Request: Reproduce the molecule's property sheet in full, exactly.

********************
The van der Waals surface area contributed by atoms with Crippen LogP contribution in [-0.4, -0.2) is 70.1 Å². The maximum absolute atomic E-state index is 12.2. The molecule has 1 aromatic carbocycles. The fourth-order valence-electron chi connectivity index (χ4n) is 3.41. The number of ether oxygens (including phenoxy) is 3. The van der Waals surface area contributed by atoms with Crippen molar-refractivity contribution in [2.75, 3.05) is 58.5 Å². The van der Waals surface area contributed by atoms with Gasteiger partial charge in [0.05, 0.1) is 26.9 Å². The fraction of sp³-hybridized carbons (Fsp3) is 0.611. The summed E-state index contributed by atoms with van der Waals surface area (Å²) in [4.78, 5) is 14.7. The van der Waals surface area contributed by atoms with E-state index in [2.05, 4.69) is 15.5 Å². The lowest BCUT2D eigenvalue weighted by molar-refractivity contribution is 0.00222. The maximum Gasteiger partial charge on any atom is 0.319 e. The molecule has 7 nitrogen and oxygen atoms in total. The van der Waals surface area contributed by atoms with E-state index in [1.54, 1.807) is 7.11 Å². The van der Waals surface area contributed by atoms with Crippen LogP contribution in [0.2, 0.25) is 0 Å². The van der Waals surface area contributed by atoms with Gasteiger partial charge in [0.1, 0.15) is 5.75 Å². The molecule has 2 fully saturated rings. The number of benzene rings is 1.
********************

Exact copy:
The van der Waals surface area contributed by atoms with Crippen LogP contribution in [-0.4, -0.2) is 70.1 Å². The maximum absolute atomic E-state index is 12.2. The molecule has 1 aromatic carbocycles. The fourth-order valence-electron chi connectivity index (χ4n) is 3.41. The number of ether oxygens (including phenoxy) is 3. The van der Waals surface area contributed by atoms with Crippen molar-refractivity contribution in [2.75, 3.05) is 58.5 Å². The van der Waals surface area contributed by atoms with Gasteiger partial charge in [0.05, 0.1) is 26.9 Å². The fraction of sp³-hybridized carbons (Fsp3) is 0.611. The summed E-state index contributed by atoms with van der Waals surface area (Å²) in [4.78, 5) is 14.7. The van der Waals surface area contributed by atoms with E-state index in [2.05, 4.69) is 15.5 Å². The lowest BCUT2D eigenvalue weighted by molar-refractivity contribution is 0.00222. The maximum Gasteiger partial charge on any atom is 0.319 e. The molecule has 7 nitrogen and oxygen atoms in total. The van der Waals surface area contributed by atoms with E-state index in [1.54, 1.807) is 7.11 Å². The van der Waals surface area contributed by atoms with Crippen LogP contribution in [0.2, 0.25) is 0 Å². The van der Waals surface area contributed by atoms with Gasteiger partial charge in [0.1, 0.15) is 5.75 Å². The molecule has 2 fully saturated rings. The number of benzene rings is 1.